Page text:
Art Directors & lazy Copywriters beware. This is a grammar post. Account planners, you can consider this a topic for future focus groups.
As a Copywriter, I love that I can play fast and loose with grammar. Periods, em dashes, semicolons, and ellipses —colloquially known as dot-dot-dots— get thrown around with intentional, almost reckless, disregard for how much our Honors English Teacher would approve. Or disapprove.
Which, of course, is the reason that Mark Edwards and I ended up in a friendly discussion (i.e. loud argument) regarding the use of “they.” As a progressive nonprofit worker living in a very progressive city —San Francisco— and a freaking art student, it’s common place for me to use a genderless pronoun when referring to people. “He” and “she” often times become “they.” A copywriter should always be aware of their audience. Mark disagrees. And is right (arguably).
Technically, Copywriters should always be aware of their audience. They is plural.
But what is a copywriter to do when faced with the need for a singular gender-neutral pronoun? Default to the technically correct but pseudo patriarchal he? And piss off feminists, LGBT activists, and Freedom Fighters for Uni-sex Bathrooms? No, gender non-specific sir.
My (unqualified & unrequested) advice:
- Know your audience.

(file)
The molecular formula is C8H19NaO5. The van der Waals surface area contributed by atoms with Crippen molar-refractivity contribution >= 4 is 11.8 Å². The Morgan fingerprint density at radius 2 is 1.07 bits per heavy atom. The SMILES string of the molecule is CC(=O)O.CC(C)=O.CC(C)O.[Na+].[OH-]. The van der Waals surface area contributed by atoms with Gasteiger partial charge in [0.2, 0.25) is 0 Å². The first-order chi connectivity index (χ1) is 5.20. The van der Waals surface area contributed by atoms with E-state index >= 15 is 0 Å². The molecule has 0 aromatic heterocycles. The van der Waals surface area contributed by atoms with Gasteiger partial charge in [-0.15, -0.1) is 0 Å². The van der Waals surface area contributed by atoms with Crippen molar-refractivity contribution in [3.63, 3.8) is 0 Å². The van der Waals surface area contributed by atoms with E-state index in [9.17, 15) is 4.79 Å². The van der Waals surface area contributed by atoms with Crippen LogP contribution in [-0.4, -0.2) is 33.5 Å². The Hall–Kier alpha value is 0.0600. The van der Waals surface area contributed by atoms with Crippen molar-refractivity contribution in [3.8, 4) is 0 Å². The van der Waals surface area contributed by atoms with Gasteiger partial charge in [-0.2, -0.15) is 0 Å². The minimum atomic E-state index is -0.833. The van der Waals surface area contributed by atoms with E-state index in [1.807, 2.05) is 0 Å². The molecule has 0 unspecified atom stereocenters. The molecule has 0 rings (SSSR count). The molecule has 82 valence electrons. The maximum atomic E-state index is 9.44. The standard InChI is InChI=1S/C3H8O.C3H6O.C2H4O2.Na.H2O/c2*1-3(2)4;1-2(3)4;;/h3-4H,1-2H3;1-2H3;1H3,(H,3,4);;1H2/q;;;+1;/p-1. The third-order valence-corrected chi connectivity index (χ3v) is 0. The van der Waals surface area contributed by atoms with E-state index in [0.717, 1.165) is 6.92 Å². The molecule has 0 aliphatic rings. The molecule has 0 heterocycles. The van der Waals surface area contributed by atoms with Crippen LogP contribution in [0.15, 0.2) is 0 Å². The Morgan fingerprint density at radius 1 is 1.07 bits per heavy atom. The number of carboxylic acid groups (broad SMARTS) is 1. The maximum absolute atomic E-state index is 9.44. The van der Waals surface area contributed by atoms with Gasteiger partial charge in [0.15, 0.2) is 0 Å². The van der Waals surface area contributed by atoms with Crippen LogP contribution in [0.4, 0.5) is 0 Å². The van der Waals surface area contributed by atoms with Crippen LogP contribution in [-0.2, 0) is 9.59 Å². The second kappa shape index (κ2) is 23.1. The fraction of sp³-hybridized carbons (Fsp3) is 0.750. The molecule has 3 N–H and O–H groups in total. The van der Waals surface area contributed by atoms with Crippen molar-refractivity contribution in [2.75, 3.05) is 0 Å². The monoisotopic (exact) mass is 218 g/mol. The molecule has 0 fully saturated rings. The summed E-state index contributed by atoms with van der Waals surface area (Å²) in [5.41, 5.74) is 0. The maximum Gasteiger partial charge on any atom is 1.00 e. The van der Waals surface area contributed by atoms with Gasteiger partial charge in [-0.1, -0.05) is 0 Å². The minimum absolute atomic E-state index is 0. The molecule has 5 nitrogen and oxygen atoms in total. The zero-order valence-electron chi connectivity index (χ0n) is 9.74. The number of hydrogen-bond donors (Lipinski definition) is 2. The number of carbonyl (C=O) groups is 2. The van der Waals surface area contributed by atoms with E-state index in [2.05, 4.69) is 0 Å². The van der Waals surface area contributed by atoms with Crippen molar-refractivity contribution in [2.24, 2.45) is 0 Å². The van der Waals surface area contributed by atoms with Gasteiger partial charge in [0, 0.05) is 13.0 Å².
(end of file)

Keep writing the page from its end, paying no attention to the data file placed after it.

- Speak their language.
- Even if it’s grammatically incorrect.
- Learn the rules so you can break’em.
Oh and your teacher, boss, and partner are always right.
Even if they is wrong.
It’s a fresh new year (academically). We have fresh new (to us) digs. New fresh faces. And (hopefully) fresh new talent.
While the elevator at 410 Bush may have an old soul (I swear there is a ghost that keeps those doors from closing properly the first time), now is the perfect time to make new friends. As our esteemed Copywriting Director, Mark Edwards, put it this morning – 410 Bush puts our talents within walking distance to some major advertising agencies: Goodby, Venables, Ogilvy One, 215Mccan, and so many others.
What does this mean for us? Even more of an excuse to pull a “Don Draper” and hit up some bars. I mean “network with potential employers.”
No one will probably take this advice, but smart ladder climbers should cruise the “About Us” sections of their favorite SF agencies. You never know, that dude who just rudely cut in front of you at the coffee shop might just be Jeff Goodby or Rich Silverstein. Instead of slipping him the finger, slip him your book.
Suggested (Only minorly awkward) Opening Lines:
- “Got Milk?”
- “Nice Ponytail” http://twitpic.com/5nvrob
- “Don’t you work at Wieden & Kennedy?”